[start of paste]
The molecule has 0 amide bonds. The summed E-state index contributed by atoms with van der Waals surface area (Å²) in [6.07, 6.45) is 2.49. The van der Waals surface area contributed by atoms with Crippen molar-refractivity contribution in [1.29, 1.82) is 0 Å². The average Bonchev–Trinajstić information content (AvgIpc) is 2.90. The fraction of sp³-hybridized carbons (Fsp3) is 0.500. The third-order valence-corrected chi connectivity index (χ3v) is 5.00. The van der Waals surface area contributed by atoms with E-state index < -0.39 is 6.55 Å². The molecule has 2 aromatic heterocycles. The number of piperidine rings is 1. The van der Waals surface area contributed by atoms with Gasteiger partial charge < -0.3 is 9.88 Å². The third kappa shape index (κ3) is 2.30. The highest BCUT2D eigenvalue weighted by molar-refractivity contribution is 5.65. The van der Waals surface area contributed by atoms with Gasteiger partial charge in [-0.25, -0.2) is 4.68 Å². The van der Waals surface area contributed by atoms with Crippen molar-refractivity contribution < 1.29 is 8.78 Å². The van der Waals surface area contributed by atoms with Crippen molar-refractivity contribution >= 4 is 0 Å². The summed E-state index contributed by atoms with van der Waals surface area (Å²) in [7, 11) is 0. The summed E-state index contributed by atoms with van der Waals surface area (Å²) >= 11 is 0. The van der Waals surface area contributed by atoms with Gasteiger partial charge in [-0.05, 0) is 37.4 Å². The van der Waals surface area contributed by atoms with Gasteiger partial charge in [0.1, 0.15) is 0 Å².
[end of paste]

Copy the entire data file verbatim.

The molecule has 0 amide bonds. The summed E-state index contributed by atoms with van der Waals surface area (Å²) in [6.07, 6.45) is 2.49. The van der Waals surface area contributed by atoms with Crippen molar-refractivity contribution in [1.29, 1.82) is 0 Å². The average Bonchev–Trinajstić information content (AvgIpc) is 2.90. The fraction of sp³-hybridized carbons (Fsp3) is 0.500. The third-order valence-corrected chi connectivity index (χ3v) is 5.00. The van der Waals surface area contributed by atoms with E-state index < -0.39 is 6.55 Å². The molecule has 2 aromatic heterocycles. The number of piperidine rings is 1. The van der Waals surface area contributed by atoms with Gasteiger partial charge < -0.3 is 9.88 Å². The third kappa shape index (κ3) is 2.30. The highest BCUT2D eigenvalue weighted by molar-refractivity contribution is 5.65. The van der Waals surface area contributed by atoms with Gasteiger partial charge in [-0.25, -0.2) is 4.68 Å². The van der Waals surface area contributed by atoms with Crippen molar-refractivity contribution < 1.29 is 8.78 Å². The van der Waals surface area contributed by atoms with Crippen molar-refractivity contribution >= 4 is 0 Å². The summed E-state index contributed by atoms with van der Waals surface area (Å²) in [7, 11) is 0. The summed E-state index contributed by atoms with van der Waals surface area (Å²) >= 11 is 0. The van der Waals surface area contributed by atoms with Gasteiger partial charge in [-0.05, 0) is 37.4 Å². The van der Waals surface area contributed by atoms with Gasteiger partial charge in [0.1, 0.15) is 0 Å².